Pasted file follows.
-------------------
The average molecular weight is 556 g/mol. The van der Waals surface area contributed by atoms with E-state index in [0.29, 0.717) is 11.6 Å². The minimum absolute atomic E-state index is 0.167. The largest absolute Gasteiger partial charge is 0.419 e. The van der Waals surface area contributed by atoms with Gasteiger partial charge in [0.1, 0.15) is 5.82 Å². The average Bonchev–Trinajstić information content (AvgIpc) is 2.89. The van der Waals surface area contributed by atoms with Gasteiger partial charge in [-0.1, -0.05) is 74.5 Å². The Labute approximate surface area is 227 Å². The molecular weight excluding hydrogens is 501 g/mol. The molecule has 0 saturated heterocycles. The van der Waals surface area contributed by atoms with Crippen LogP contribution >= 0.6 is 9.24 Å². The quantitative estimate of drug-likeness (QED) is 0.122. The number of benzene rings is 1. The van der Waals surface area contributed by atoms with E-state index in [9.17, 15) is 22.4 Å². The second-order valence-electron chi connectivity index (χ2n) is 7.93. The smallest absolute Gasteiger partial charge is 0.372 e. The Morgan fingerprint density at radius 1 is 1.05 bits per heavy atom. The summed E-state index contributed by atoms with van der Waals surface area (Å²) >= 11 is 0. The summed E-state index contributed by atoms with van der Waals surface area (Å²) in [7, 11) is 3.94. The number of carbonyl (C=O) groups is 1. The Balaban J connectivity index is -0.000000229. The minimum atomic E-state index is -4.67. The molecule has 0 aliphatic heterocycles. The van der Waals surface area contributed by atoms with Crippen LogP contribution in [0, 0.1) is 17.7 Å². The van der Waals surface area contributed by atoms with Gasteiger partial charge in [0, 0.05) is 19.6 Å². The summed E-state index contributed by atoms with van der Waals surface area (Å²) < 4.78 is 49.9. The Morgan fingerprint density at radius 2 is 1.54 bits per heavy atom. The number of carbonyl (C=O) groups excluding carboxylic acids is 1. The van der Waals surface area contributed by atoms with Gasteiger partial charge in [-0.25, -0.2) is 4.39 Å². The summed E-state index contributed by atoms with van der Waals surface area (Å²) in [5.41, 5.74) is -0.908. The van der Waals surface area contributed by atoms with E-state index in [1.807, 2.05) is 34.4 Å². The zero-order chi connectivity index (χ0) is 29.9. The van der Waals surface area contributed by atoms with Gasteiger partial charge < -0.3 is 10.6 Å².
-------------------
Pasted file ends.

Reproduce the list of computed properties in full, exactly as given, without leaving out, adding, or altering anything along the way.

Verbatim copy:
The average molecular weight is 556 g/mol. The van der Waals surface area contributed by atoms with E-state index in [0.29, 0.717) is 11.6 Å². The minimum absolute atomic E-state index is 0.167. The largest absolute Gasteiger partial charge is 0.419 e. The van der Waals surface area contributed by atoms with Gasteiger partial charge in [0.1, 0.15) is 5.82 Å². The average Bonchev–Trinajstić information content (AvgIpc) is 2.89. The van der Waals surface area contributed by atoms with Gasteiger partial charge in [-0.1, -0.05) is 74.5 Å². The Labute approximate surface area is 227 Å². The molecular weight excluding hydrogens is 501 g/mol. The molecule has 0 saturated heterocycles. The van der Waals surface area contributed by atoms with Crippen LogP contribution >= 0.6 is 9.24 Å². The quantitative estimate of drug-likeness (QED) is 0.122. The number of benzene rings is 1. The van der Waals surface area contributed by atoms with E-state index in [9.17, 15) is 22.4 Å². The second-order valence-electron chi connectivity index (χ2n) is 7.93. The smallest absolute Gasteiger partial charge is 0.372 e. The Morgan fingerprint density at radius 1 is 1.05 bits per heavy atom. The summed E-state index contributed by atoms with van der Waals surface area (Å²) >= 11 is 0. The summed E-state index contributed by atoms with van der Waals surface area (Å²) in [7, 11) is 3.94. The number of carbonyl (C=O) groups is 1. The Balaban J connectivity index is -0.000000229. The minimum atomic E-state index is -4.67. The molecule has 0 aliphatic heterocycles. The van der Waals surface area contributed by atoms with Crippen LogP contribution in [0, 0.1) is 17.7 Å². The van der Waals surface area contributed by atoms with Gasteiger partial charge in [0, 0.05) is 19.6 Å². The summed E-state index contributed by atoms with van der Waals surface area (Å²) < 4.78 is 49.9. The Morgan fingerprint density at radius 2 is 1.54 bits per heavy atom. The number of carbonyl (C=O) groups excluding carboxylic acids is 1. The van der Waals surface area contributed by atoms with Gasteiger partial charge in [-0.25, -0.2) is 4.39 Å². The summed E-state index contributed by atoms with van der Waals surface area (Å²) in [5.41, 5.74) is -0.908. The van der Waals surface area contributed by atoms with E-state index in [1.807, 2.05) is 34.4 Å². The zero-order chi connectivity index (χ0) is 29.9. The van der Waals surface area contributed by atoms with Gasteiger partial charge < -0.3 is 10.6 Å².